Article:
Born Too Soon

Today is the first-ever World Prematurity Day, meant to raise awareness about the dangers of premature birth–and to honor the one million babies worldwide who die as a result of it.

Preterm birth is defined as birth before 37 weeks gestation and it’s the leading cause of newborn death. Babies who make it, though, may have lifelong challenges including breathing problems and learning disabilities. A new report out today shows that just under 12 percent of babies in the U.S. are born premature. The figure has been dropping for each of the past four years, but of course too many babies are still at risk.

What’s important to note is that even babies born a few weeks early–say, between 34 and 36 weeks–have higher rates of hospitalization and illness than full-term infants. For anyone who’s nearing the end of her pregnancy, you’re probably so ready to be done. You might even have a doctor who’s willing to induce or schedule an early c-section. The March of Dimes has worked tirelessly to spread this message: If you don’t have any medical reason to have an early delivery, aim for at least 39 weeks. Those last days and weeks are vital to the development of a healthy brain and lungs.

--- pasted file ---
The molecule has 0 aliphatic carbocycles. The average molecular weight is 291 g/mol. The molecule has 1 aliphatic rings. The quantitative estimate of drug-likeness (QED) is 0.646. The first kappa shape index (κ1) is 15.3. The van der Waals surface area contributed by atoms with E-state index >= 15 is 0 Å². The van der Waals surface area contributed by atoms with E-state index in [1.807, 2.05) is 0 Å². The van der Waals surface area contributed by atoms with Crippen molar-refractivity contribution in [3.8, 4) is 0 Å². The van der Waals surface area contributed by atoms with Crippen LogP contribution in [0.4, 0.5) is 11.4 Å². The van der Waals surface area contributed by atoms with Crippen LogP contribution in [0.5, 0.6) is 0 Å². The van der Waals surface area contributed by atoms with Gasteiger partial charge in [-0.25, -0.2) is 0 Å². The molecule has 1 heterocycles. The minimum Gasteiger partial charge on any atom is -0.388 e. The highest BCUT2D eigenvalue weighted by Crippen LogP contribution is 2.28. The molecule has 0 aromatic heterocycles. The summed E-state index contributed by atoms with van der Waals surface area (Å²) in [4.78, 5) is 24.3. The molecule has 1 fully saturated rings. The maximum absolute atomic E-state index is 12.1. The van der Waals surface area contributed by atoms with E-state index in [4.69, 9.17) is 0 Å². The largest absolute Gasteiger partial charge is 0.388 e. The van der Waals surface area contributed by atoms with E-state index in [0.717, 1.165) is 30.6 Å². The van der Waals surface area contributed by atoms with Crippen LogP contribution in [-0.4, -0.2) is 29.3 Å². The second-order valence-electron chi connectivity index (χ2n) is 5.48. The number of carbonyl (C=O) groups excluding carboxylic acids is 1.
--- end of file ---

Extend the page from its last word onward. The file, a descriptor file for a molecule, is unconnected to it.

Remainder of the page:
The March of Dimes is asking that everyone change their Facebook status today to share a message of support for prematurity prevention efforts–or your own experience with the issue. At the very least, you might want to Like their page and read the inspiring, heartwarming, and sometimes heartbreaking posts and photos parents have left about their preemies.



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